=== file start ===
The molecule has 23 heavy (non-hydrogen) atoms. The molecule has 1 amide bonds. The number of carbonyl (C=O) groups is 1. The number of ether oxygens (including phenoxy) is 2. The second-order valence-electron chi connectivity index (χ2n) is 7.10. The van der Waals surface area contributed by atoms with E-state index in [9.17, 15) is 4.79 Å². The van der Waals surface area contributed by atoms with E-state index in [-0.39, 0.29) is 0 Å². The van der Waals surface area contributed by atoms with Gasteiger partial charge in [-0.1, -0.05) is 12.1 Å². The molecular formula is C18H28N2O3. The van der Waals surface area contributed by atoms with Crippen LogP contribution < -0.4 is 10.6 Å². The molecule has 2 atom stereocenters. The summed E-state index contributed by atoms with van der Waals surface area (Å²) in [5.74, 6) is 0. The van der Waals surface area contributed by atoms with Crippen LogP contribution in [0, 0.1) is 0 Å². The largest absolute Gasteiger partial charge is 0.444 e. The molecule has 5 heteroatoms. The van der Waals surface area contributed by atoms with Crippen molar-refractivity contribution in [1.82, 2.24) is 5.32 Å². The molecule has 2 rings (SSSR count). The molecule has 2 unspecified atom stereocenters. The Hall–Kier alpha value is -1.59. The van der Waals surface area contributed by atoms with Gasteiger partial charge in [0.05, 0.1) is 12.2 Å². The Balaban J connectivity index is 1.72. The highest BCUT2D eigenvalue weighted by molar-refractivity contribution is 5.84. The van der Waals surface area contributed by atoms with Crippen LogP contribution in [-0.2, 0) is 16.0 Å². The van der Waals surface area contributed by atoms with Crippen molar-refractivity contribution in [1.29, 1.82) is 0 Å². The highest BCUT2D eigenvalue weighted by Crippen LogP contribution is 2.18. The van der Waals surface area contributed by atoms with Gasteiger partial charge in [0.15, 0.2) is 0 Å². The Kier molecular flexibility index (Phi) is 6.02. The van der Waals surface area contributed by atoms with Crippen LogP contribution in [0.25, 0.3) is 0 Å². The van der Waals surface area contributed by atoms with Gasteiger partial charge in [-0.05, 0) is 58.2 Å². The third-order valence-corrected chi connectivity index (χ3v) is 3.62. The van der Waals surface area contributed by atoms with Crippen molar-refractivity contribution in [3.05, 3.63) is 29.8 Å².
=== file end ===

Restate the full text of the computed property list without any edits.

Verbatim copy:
The molecule has 23 heavy (non-hydrogen) atoms. The molecule has 1 amide bonds. The number of carbonyl (C=O) groups is 1. The number of ether oxygens (including phenoxy) is 2. The second-order valence-electron chi connectivity index (χ2n) is 7.10. The van der Waals surface area contributed by atoms with E-state index in [9.17, 15) is 4.79 Å². The van der Waals surface area contributed by atoms with E-state index in [-0.39, 0.29) is 0 Å². The van der Waals surface area contributed by atoms with Gasteiger partial charge in [-0.1, -0.05) is 12.1 Å². The molecular formula is C18H28N2O3. The van der Waals surface area contributed by atoms with Crippen LogP contribution < -0.4 is 10.6 Å². The molecule has 2 atom stereocenters. The summed E-state index contributed by atoms with van der Waals surface area (Å²) in [5.74, 6) is 0. The van der Waals surface area contributed by atoms with Crippen LogP contribution in [0, 0.1) is 0 Å². The largest absolute Gasteiger partial charge is 0.444 e. The molecule has 5 heteroatoms. The van der Waals surface area contributed by atoms with Crippen molar-refractivity contribution in [1.82, 2.24) is 5.32 Å². The molecule has 2 rings (SSSR count). The molecule has 2 unspecified atom stereocenters. The Hall–Kier alpha value is -1.59. The van der Waals surface area contributed by atoms with Gasteiger partial charge in [0.05, 0.1) is 12.2 Å². The Balaban J connectivity index is 1.72. The highest BCUT2D eigenvalue weighted by molar-refractivity contribution is 5.84. The van der Waals surface area contributed by atoms with Crippen LogP contribution in [-0.2, 0) is 16.0 Å². The van der Waals surface area contributed by atoms with Crippen molar-refractivity contribution in [1.29, 1.82) is 0 Å². The highest BCUT2D eigenvalue weighted by Crippen LogP contribution is 2.18. The van der Waals surface area contributed by atoms with Gasteiger partial charge in [0.15, 0.2) is 0 Å². The Kier molecular flexibility index (Phi) is 6.02. The van der Waals surface area contributed by atoms with Crippen LogP contribution in [0.25, 0.3) is 0 Å². The van der Waals surface area contributed by atoms with Gasteiger partial charge in [-0.05, 0) is 58.2 Å². The third-order valence-corrected chi connectivity index (χ3v) is 3.62. The van der Waals surface area contributed by atoms with Crippen molar-refractivity contribution in [3.05, 3.63) is 29.8 Å².